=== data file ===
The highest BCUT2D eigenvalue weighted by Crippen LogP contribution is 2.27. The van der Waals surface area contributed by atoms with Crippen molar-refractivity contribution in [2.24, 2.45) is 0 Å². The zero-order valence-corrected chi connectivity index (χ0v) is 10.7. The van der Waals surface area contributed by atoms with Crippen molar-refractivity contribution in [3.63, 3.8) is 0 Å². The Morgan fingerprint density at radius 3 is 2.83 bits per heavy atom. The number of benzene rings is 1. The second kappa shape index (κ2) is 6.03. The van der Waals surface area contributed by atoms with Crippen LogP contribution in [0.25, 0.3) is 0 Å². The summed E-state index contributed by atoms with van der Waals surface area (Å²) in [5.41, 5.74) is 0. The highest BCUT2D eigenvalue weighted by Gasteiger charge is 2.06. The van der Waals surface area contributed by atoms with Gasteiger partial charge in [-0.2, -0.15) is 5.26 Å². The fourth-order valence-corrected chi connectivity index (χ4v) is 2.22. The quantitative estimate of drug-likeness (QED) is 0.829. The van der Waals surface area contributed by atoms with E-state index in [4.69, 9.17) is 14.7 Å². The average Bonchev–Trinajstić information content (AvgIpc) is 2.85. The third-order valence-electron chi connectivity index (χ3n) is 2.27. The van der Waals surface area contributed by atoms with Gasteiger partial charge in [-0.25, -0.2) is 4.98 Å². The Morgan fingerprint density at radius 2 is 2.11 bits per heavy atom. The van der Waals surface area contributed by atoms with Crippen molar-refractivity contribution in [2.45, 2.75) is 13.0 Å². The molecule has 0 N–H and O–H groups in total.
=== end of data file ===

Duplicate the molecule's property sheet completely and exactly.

The highest BCUT2D eigenvalue weighted by Crippen LogP contribution is 2.27. The van der Waals surface area contributed by atoms with Crippen molar-refractivity contribution in [2.24, 2.45) is 0 Å². The zero-order valence-corrected chi connectivity index (χ0v) is 10.7. The van der Waals surface area contributed by atoms with Crippen molar-refractivity contribution in [3.63, 3.8) is 0 Å². The Morgan fingerprint density at radius 3 is 2.83 bits per heavy atom. The number of benzene rings is 1. The second kappa shape index (κ2) is 6.03. The van der Waals surface area contributed by atoms with Crippen LogP contribution in [0.25, 0.3) is 0 Å². The summed E-state index contributed by atoms with van der Waals surface area (Å²) in [5.41, 5.74) is 0. The highest BCUT2D eigenvalue weighted by Gasteiger charge is 2.06. The van der Waals surface area contributed by atoms with Gasteiger partial charge in [-0.2, -0.15) is 5.26 Å². The fourth-order valence-corrected chi connectivity index (χ4v) is 2.22. The quantitative estimate of drug-likeness (QED) is 0.829. The van der Waals surface area contributed by atoms with E-state index in [4.69, 9.17) is 14.7 Å². The average Bonchev–Trinajstić information content (AvgIpc) is 2.85. The third-order valence-electron chi connectivity index (χ3n) is 2.27. The van der Waals surface area contributed by atoms with Gasteiger partial charge in [-0.25, -0.2) is 4.98 Å². The Morgan fingerprint density at radius 2 is 2.11 bits per heavy atom. The van der Waals surface area contributed by atoms with Crippen molar-refractivity contribution in [2.45, 2.75) is 13.0 Å². The molecule has 0 N–H and O–H groups in total.